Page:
Approximately a third of pregnant women are still not routinely offered a scan that can detect fetal abnormalities, 17 years after experts recommended it form a routine part of antenatal care.
The deficiency is among a range of shortcoming in maternity ultrasound services highlighted in the latest edition of the Irish Medical Journal. Others include:
The findings are based on a telephone survey of obstetric units in February by doctors/researchers at Cork University Maternity Hospital.
The authors of the review, titled Maternity Ultrasound in the Republic of Ireland 2016, point out that the “widely accepted minimal schedule for antenatal ultrasound comprises two examinations: A dating ultrasound in the first trimester, followed by an anomaly scan, usually performed between 20-22 weeks”.
Early detection of anomalies can help parents decide whether to continue with or terminate the pregnancy, in jurisdictions where this is legally permissible, state the authors. They point out that second trimester fetal anomaly ultrasound is “routinely recommended by all obstetric policy makers”.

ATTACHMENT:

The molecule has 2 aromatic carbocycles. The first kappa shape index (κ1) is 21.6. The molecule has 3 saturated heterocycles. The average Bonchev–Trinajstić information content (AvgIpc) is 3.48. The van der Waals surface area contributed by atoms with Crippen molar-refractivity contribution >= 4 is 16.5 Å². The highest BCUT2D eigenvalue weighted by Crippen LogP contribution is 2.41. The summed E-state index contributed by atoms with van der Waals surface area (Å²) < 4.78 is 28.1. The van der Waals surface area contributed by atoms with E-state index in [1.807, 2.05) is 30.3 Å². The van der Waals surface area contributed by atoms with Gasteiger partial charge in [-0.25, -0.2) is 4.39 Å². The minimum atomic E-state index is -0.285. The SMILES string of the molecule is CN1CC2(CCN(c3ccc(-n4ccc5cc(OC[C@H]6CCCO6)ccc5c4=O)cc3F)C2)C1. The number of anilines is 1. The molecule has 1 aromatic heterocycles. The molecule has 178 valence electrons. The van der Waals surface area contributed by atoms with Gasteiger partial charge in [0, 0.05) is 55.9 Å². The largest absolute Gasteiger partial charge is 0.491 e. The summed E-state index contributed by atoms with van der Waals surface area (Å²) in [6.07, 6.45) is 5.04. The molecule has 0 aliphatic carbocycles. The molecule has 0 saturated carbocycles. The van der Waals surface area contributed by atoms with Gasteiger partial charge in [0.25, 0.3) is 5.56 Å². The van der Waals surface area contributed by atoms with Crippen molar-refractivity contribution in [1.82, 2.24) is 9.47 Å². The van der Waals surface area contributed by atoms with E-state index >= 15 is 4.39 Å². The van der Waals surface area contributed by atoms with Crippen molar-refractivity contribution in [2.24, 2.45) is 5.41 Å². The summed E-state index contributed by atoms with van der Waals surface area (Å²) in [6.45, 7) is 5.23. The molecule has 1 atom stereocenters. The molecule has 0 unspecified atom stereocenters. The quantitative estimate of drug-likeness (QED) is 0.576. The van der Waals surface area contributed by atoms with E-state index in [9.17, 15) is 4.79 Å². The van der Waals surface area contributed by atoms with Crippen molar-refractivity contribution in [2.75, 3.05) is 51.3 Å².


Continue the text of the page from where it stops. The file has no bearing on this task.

The benefits include: If an anomaly is detected, the baby’s delivery can be planned, enabling rapid access to necessary specialists. Diagnosis can also give parents a chance to adjust mentally to the challenges of the pregnancy, delivery, and birth.
As far back as 2000, the Royal College of Obstetricians and Gynaecologists recommended that all pregnant women be offered both a first trimester dating scan and a fetal anomaly scan. This position is endorsed in the National Maternity Strategy, published in 2016, but which, to date, has not led to an expansion in maternity ultrasound.
The authors said it was “disappointing” to confirm there had been “no expansion” in maternity ultrasound services in the past decade. They call for “substantial investment” by policymakers .
In 2016, 41,700 (64%) of women received a fetal anomaly scan.
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